Richmond Barbour

Barbour

Course Descriptions

Richmond Barbour
Professor of English

Office: Moreland 322
Phone: 541-737-1652
Email: rbarbour at oregonstate.edu

Ph.D. University of California, Berkeley 1990
B.A. Stanford University 1970

Richmond Barbour has taught English literature at Oregon State University since 1992. He specializes in Shakespeare, Renaissance literature and culture, theater history, travel writing, cross-cultural relations, and oceanic history. He also regularly teaches Classical Mythology and Classical Drama. His research interests have ranged from Ben Jonson and London’s print culture, to the relations between England’s theatrical and maritime industries in Shakespeare’s day, to the birth of the London East India Company and the emergence of global corporate power. His publications include Before Orientalism. London’s theatre of the East, 1576-1626 (Cambridge: Cambridge University Press, 2003), The Third Voyage Journals: Writing and Performance in the London East India Company, 1607-10 (New York: Palgrave MacMillan, 2009), and articles in the Huntington Library Quarterly, PMLA, Journal of English and Germanic Philology, Criticism, and (currently forthcoming) Clio. He has won numerous grants for research at the British Library and the Huntington Library. His current projects include editing a volume of Richard Hakluyt’s Principal Navigations (1598-1600), preparing a scholarly edition of a 1611-12 East India Company journal, and writing a book on the Company’s first generation.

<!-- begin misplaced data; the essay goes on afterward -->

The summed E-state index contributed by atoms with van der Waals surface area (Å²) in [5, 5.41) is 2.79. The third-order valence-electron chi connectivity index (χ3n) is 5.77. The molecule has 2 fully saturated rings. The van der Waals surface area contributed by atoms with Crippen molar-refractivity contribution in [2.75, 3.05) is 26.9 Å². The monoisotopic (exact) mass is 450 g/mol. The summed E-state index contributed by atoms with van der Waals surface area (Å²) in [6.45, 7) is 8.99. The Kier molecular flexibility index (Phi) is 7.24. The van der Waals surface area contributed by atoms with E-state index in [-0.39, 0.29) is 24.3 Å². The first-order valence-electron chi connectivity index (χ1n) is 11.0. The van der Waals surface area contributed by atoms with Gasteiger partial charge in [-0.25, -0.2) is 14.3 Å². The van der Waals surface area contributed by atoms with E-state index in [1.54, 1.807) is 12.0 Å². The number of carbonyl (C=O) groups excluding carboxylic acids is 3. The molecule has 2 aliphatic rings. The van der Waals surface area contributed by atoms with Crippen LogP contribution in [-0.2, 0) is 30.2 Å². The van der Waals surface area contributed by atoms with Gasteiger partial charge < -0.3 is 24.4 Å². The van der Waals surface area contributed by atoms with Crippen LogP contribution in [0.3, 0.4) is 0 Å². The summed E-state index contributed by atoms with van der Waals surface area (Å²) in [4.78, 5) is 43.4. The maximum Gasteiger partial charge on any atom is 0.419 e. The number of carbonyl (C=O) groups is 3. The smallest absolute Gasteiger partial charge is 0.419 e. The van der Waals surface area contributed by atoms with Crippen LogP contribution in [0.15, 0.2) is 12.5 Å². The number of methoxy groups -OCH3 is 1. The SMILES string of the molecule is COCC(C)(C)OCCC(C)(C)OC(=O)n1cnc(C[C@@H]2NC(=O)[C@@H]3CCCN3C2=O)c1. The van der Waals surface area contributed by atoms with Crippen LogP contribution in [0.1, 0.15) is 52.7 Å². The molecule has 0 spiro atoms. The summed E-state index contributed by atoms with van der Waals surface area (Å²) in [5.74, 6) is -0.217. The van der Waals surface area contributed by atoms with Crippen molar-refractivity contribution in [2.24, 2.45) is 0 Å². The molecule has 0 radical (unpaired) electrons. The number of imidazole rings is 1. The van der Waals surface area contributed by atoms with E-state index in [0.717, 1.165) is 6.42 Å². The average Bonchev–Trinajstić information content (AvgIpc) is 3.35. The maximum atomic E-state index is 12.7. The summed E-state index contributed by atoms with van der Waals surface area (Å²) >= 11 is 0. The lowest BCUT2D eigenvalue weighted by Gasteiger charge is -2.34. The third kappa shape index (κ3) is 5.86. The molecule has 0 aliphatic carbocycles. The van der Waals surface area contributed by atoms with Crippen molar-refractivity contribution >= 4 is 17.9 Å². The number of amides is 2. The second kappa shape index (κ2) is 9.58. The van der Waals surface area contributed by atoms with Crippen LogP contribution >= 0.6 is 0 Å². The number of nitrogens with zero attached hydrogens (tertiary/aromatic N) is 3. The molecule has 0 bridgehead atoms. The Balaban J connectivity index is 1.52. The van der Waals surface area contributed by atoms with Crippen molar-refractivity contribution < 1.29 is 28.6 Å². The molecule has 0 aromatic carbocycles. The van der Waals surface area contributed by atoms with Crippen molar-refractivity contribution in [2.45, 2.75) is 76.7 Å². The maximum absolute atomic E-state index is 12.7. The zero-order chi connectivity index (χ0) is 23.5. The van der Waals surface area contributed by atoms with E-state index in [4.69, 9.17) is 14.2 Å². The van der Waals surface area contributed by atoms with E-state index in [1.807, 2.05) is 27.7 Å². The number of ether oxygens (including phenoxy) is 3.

Barbour Course Descriptions


Tales of the ancient Greek and Roman deities, epic heroes/heroines and their monstrous adversaries speak to our primal concerns about the origins and destinies of human beings, the nature of the world, and the mysteries of the spiritual realm. This course will trace the mythic genealogy of the first beings, the Titans, the Olympians, and heroic humans, examining their domains, conflicts, journeys, and amorous encounters. We will study the myths in their primary ancient sources, which include some of the most significant and influential works in the “Western” literary tradition, and relate them to narratives important in our culture today. Interrogating the human uses of story-telling and other muse-inspired arts, we will also examine the representation of the myths in painting, sculpture, and music.